Vortices are found all over the place in nature. This is also true in the quantum world. These quantum vortices are thought to be a strong indicator of superfluidity, or the frictionless flow of a quantum gas. For the first time, quantum vortices have been discovered in dipolar gases. Such vortices are a clear indication of the frictionless flow of a quantum gas, also known as superfluidity. The research was carried out by a group of quantum physicists from Innsbruck, Austria, led by three-time ERC laureate Francesca Ferlaino.
A team of quantum physicists led by three-time ERC laureate Francesca Ferlaino from Innsbruck, Austria, has developed a new method for observing vortices in dipolar quantum gases. These quantum vortices are thought to be a strong indicator of superfluidity, or the frictionless flow of a quantum gas, and have now been experimentally detected in dipolar gases for the first time.
This is interesting because such vortices are a clear indication of the frictionless flow of a quantum gas – the so-called superfluidity. We use the directionality of our quantum gas of dysprosium, whose atoms behave like many small magnets, to stir the gas.Francesca Ferlaino
Swirls can be created by whirling up water, which is common in nature. Huge tornadoes can form when the atmosphere is disturbed. This is also true in the quantum world, except that many identical vortices form at the same time – the vortex is quantized. Such quantized vortices have already been observed in many quantum gases.
“This is interesting because such vortices are a clear indication of the frictionless flow of a quantum gas – the so-called superfluidity,” says Francesca Ferlaino from the Department of Experimental Physics at the University of Innsbruck and the Institute of Quantum Optics and Quantum Information at the Austrian Academy of Sciences.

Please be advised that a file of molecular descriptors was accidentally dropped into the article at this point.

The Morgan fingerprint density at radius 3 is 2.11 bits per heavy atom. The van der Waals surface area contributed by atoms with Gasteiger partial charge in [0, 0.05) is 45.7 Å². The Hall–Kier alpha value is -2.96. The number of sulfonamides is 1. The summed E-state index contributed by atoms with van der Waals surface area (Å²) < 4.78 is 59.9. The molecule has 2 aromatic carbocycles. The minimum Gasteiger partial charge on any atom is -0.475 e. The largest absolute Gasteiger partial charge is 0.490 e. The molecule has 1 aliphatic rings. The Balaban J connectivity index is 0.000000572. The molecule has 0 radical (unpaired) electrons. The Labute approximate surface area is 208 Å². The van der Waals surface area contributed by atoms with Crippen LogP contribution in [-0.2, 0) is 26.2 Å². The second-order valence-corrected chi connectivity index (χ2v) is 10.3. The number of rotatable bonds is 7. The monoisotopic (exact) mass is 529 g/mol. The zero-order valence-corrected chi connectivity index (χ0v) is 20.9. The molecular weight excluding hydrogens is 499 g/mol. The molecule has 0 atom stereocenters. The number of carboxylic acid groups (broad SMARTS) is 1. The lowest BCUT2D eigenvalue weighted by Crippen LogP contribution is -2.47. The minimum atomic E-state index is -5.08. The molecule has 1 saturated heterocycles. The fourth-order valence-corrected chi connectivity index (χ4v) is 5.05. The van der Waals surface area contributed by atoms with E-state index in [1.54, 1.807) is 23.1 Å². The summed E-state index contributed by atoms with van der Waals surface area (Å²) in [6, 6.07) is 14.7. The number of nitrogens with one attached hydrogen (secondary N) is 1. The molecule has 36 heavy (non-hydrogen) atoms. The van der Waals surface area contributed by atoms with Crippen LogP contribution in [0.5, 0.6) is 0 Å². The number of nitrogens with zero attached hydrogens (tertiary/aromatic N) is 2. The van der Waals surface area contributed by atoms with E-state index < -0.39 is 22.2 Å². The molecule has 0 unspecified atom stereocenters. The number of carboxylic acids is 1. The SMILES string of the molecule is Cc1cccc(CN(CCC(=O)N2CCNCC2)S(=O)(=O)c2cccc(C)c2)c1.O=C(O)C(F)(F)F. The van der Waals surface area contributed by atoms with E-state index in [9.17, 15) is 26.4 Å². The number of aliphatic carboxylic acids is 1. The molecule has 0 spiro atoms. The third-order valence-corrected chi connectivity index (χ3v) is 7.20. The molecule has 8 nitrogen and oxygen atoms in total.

Ferlaino and her team are researching quantum gases made of strongly magnetic elements. For such dipolar quantum gases, in which atoms are highly connected to each other, quantum vortices could not be demonstrated so far. Scientists have developed a new method: “We use the directionality of our quantum gas of dysprosium, whose atoms behave like many small magnets, to stir the gas,” explains Manfred Mark from Francesca Ferlaino’s team.
To do this, the scientists apply a magnetic field to their quantum gas in such a way that this initially round, pancake-shaped gas becomes elliptically deformed due to magnetostriction. This idea, as simple as it is powerful, originated from a theoretical proposal a few years ago by the Newcastle University theoretical team, led by Nick Parker and of which Thomas Bland, the paper’s second author, was a member.
“We can rotate the quantum gas by rotating the magnetic field,” explains Lauritz Klaus, the paper’s first author. “Small vortices form in the quantum gas if it spins fast enough. The gas attempts to balance the angular momentum in this manner.” When rotational speeds are sufficiently high, strange stripes of vortices form along the magnetic field. These are a unique property of dipolar quantum gases, and they were discovered for the first time at the University of Innsbruck in Austria.
The new method, which was recently published in Nature Physics, will be used to investigate superfluidity in supersolid states, in which quantum matter is both solid and liquid. “The degree of superfluid character in the newly discovered supersolid states remains a major open question, and this question remains very little studied today.”